By order, dated 9 March 1998, (the "9 March 1998 Order") CPB was voluntarily dismissed from the action. See 9 March 1998 Order. By order, dated 10 March 1998, (the "10 March 1998 Order") Weinberg was voluntarily dismissed from the action. See 10 March 1998 Order.

 On 16 March 1998, Rappoport filed the Amended Complaint. See Amended Complaint. The Post-Amendment Motions were then filed. Rappoport did not submit opposition, as such, to the Post-Amendment Motions. Instead, he filed the Rappoport Motion to Transfer the action to the District of Oregon. In the Rappoport Moving Brief, Rappoport argues in favor of the Rappoport Motion to Transfer and in opposition to the Post-Amendment Motions.

 By letter, dated 21 April 1998, (the "Rappoport 21 April 1998 Letter"), Rappoport stated he has been unable to serve Hunt, Foster, Cole and St. John. He also stated that because the inclusion of these individuals as defendants "is not strictly necessary to achieving a fair resolution to the dispute, [he] is willing to waive his claims against" them. See Rappoport 21 April 1998 Letter. By order, dated 10 June 1998, Hunt, Foster, Cole and St. John were dismissed from the action, pursuant to Rule 4(m) of the Federal Rules of Civil Procedure and pursuant to the Rappoport 21 April 1998 Letter. See 10 June 1998 Order; Rappoport 21 April 1998 Letter.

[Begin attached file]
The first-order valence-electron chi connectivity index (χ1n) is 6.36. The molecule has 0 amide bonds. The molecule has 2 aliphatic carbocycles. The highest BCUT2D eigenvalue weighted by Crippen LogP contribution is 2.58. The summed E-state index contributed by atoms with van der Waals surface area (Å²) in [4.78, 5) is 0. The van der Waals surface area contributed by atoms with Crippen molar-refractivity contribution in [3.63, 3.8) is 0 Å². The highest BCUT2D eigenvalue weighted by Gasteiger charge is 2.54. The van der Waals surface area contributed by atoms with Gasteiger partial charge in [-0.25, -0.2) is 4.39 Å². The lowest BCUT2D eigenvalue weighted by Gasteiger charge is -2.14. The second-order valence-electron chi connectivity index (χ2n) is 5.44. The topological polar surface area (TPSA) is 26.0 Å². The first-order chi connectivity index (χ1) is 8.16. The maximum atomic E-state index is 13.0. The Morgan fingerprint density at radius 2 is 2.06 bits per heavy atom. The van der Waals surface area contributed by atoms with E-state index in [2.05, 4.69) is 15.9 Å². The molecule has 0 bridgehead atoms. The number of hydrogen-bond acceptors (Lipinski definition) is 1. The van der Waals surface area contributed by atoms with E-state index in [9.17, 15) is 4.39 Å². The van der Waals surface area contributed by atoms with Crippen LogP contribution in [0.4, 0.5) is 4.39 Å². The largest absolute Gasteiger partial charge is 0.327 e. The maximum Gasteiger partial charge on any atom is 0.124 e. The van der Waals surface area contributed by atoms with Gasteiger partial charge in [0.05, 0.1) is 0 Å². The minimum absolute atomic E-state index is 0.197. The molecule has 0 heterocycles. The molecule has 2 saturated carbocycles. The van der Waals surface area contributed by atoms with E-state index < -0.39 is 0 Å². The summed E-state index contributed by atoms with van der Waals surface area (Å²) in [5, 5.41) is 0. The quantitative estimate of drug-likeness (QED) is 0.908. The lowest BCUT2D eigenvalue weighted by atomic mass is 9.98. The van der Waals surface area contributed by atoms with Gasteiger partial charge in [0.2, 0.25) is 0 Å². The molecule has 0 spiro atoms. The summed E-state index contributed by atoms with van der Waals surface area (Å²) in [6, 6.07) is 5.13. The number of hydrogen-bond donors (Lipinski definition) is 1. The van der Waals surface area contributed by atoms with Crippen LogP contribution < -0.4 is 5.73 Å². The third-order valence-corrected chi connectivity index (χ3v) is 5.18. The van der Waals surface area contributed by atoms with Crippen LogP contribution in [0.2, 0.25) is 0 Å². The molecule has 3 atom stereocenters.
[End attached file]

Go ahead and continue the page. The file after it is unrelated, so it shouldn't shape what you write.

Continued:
B. Facts

 Rappoport is currently a citizen and resident of the State of New Jersey. See Amended Complaint P 1. He is a self-professed "aspiring writer and film-maker." See id.

 The Amended Complaint pleads five claims, denominated as copyright infringement, breach of implied contract, false designation of origin, restraint of trade and RICO. See id. at P 5. Each claim is premised on conduct of the Defendants to misappropriate the "intellectual property" of Rappoport through alleged acts of "industrial espionage," "electronic surveillance" and theft of confidential materials. See id. at PP 6-7.